This Week in Sound: Emit Acoustic Waste

A lightly annotated clipping service

These sound-studies highlights of the week are lightly adapted from the February 21, 2022, issue of the free weekly email newsletter This Week in Sound (

As always, if you find sonic news of interest, please share it with me, and (except with the most widespread of news items) I’ll credit you should I mention it here.

“Much of the resentment traces back to film composing’s biggest open secret: Many of its brightest stars do not, in fact, write the music they are celebrated and remunerated for.” Mark Rozzo of Vanity Fair on the underpaid and often anonymous toilers who make music for film and TV. (Some have a moniker. Hans Zimmers’ go, apparently, by “Zimlings.”)
(Via Michael Upton)

ScanSoft and Nuance Communications, pioneer companies in speech recognition software, serve as examples of how Big Tech slows innovation:

The horror sound effects of radio dramatist Arch Oboler (1909-1987) are the subject of fascinating academic research by Amy Skjerseth.

“The LRAD is device that can put out a highly directional ‘beam’ of incredibly loud sound, up to 160 decibels (dB).” Lawrence English explains how Long-Range Acoustic Devices function. “Until very recently, the use of the LRAD in public settings in Australia has been largely nonexistent. Most use by police forces in Australia has been limited to disaster communication and for communication during events such as hostage situations. In 2020, however, this pattern of usage began to shift.”

“Data centers emit acoustic waste, what environmentalists call ‘noise pollution,'” writes Steven Gonzalez Monserrate. He explains how the hum of data centers is quiet enough to not violate the law, even if its persistent presence is an experienced issue for those living nearby: “upon closer interrogation of the sound, some residents reported that the monotonal drone, a frequency hovering within the range of human speech, is particularly disturbing, given the attuned sensitivity of human ears to discern such frequencies above others.”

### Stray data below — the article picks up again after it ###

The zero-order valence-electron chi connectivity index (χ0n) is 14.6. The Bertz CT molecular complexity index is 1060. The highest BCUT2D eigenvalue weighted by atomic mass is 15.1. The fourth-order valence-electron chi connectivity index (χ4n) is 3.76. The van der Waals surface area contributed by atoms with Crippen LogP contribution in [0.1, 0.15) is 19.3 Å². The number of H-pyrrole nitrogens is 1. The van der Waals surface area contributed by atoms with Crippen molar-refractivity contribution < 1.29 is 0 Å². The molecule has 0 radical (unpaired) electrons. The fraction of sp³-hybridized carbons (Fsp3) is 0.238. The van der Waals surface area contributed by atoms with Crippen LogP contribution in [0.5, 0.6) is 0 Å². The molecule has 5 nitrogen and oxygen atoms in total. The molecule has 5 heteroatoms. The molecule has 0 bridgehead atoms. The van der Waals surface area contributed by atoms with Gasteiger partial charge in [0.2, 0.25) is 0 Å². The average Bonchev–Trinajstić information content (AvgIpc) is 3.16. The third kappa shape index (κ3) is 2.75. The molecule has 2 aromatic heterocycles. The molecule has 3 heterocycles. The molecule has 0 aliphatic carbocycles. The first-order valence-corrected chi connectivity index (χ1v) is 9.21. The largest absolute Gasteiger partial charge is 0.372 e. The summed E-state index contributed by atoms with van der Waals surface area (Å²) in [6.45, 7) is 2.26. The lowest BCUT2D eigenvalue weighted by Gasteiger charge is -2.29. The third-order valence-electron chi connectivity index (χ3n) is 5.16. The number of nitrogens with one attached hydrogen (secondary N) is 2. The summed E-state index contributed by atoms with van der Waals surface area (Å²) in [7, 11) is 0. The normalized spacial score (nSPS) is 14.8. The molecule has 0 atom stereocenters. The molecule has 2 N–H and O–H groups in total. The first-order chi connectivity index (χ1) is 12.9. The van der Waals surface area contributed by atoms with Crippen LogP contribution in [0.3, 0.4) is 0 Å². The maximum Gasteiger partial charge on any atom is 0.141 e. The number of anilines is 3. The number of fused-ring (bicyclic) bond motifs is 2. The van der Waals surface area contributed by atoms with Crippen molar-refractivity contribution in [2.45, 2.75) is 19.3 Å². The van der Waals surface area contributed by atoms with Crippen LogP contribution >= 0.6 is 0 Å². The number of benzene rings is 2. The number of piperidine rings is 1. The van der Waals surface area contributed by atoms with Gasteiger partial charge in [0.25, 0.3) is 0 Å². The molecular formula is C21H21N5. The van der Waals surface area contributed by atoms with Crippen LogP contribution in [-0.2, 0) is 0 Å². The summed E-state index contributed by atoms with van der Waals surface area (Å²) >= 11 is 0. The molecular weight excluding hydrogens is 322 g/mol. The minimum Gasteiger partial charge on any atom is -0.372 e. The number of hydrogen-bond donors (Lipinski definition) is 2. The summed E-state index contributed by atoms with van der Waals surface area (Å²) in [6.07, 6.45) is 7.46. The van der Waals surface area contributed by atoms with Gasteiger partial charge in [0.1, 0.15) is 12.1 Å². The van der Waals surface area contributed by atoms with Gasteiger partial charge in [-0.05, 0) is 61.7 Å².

“To build his library of sounds, Stewart has trekked to more than 40 countries, often lugging audio equipment through rugged landscapes to reach remote locations or animals.” Corryn Wetzel profiles field recorgist Martyn Stewart, whose collected work is in the realm of 30,000 hours of recordings. “To capture a few minutes of a frog’s chirp or a dolphin’s clicks can take hours of work because of nearly constant interruptions from noise pollution. ‘Twenty or twenty-five years ago, if I wanted to record one pristine hour of sound it would take about three or four hours to get that one hour. It was a brilliant world.’ Today, Stewart notes that it would take around 2,000 hours to get a recording of similar quality.”

“Alexa’s wake sound … is based on the ubiquitous and very human ‘uh-huh.’” Chris Seifert, Senior Design Manager at Amazon, is profiled by J. Trew about the development of the sounds of Amazon’s Echo.

If you haven’t watched the TV series Archive 81, then you might want to wait until after before reading this helpful explainer by Sarah Shachat on how it employs sound. It’s an interview with supervising sound editor Mark Relyea.

Spiders employ webs as surveillance technology, using their creations as an “auditory sensor.” Read the research paper:
(Via Bruce Sterling)

Trevor Mallard, Speaker of the New Zealand House of Representatives, played selections from a list of “The 25 Most Annoying Songs in the World” to break up an anti-vaccine protest, reports Megan LaPierre. On the playlist: Barry Manilow’s “Copacabana” and Los del Río’s “Macarena.”

Sony’s latest earbuds use a low-tech way to make sure you can hear what’s happening around you: there’s “a 12-millimeter driver in the shape of a ring with a hole in the middle,” writes Andrew Liszewski.

“By bringing together existing libraries of fish, frogs and other marine species, it is hoped the library will help identify the lullabies, chants and anthems of aquatic ecosystems.” There’s a massive project afoot to collect and collate underwater sonic communication.

Hoon. The sound of a foghorn lowing in the distance, warning of approaching menace.” Warren Ellis finds sonic portent in the surname of novelist JD Kirk’s protagonist, former Police Scotland Detective Superintendent Bob Hoon.

Randall Roberts looked into the claims of sonic wellness and found “bonkers numerology” (per Robin James) and “a total mishmash of metaphysics” (per Matt Marble), among other things.

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